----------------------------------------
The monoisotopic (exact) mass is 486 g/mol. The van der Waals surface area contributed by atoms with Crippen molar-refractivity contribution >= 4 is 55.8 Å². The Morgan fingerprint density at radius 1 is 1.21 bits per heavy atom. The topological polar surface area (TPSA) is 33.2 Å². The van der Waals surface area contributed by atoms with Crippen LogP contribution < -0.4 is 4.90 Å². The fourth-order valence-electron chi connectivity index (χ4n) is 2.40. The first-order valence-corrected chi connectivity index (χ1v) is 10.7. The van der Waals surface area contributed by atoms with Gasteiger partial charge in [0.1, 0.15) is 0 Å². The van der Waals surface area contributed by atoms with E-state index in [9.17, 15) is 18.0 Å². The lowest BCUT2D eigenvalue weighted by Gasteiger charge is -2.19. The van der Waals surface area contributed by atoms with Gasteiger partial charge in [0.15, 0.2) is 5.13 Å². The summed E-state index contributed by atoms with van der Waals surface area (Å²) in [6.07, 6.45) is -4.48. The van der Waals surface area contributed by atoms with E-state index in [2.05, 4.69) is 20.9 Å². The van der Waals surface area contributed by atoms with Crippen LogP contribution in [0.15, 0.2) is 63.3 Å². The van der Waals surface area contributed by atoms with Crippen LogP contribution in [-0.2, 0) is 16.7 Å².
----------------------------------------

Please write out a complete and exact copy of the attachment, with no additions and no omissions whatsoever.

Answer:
The monoisotopic (exact) mass is 486 g/mol. The van der Waals surface area contributed by atoms with Crippen molar-refractivity contribution >= 4 is 55.8 Å². The Morgan fingerprint density at radius 1 is 1.21 bits per heavy atom. The topological polar surface area (TPSA) is 33.2 Å². The van der Waals surface area contributed by atoms with Crippen LogP contribution < -0.4 is 4.90 Å². The fourth-order valence-electron chi connectivity index (χ4n) is 2.40. The first-order valence-corrected chi connectivity index (χ1v) is 10.7. The van der Waals surface area contributed by atoms with Gasteiger partial charge in [0.1, 0.15) is 0 Å². The van der Waals surface area contributed by atoms with E-state index in [9.17, 15) is 18.0 Å². The lowest BCUT2D eigenvalue weighted by Gasteiger charge is -2.19. The van der Waals surface area contributed by atoms with Gasteiger partial charge in [0.15, 0.2) is 5.13 Å². The summed E-state index contributed by atoms with van der Waals surface area (Å²) in [6.07, 6.45) is -4.48. The van der Waals surface area contributed by atoms with E-state index in [2.05, 4.69) is 20.9 Å². The van der Waals surface area contributed by atoms with Crippen LogP contribution in [0.15, 0.2) is 63.3 Å². The van der Waals surface area contributed by atoms with Crippen LogP contribution in [-0.2, 0) is 16.7 Å².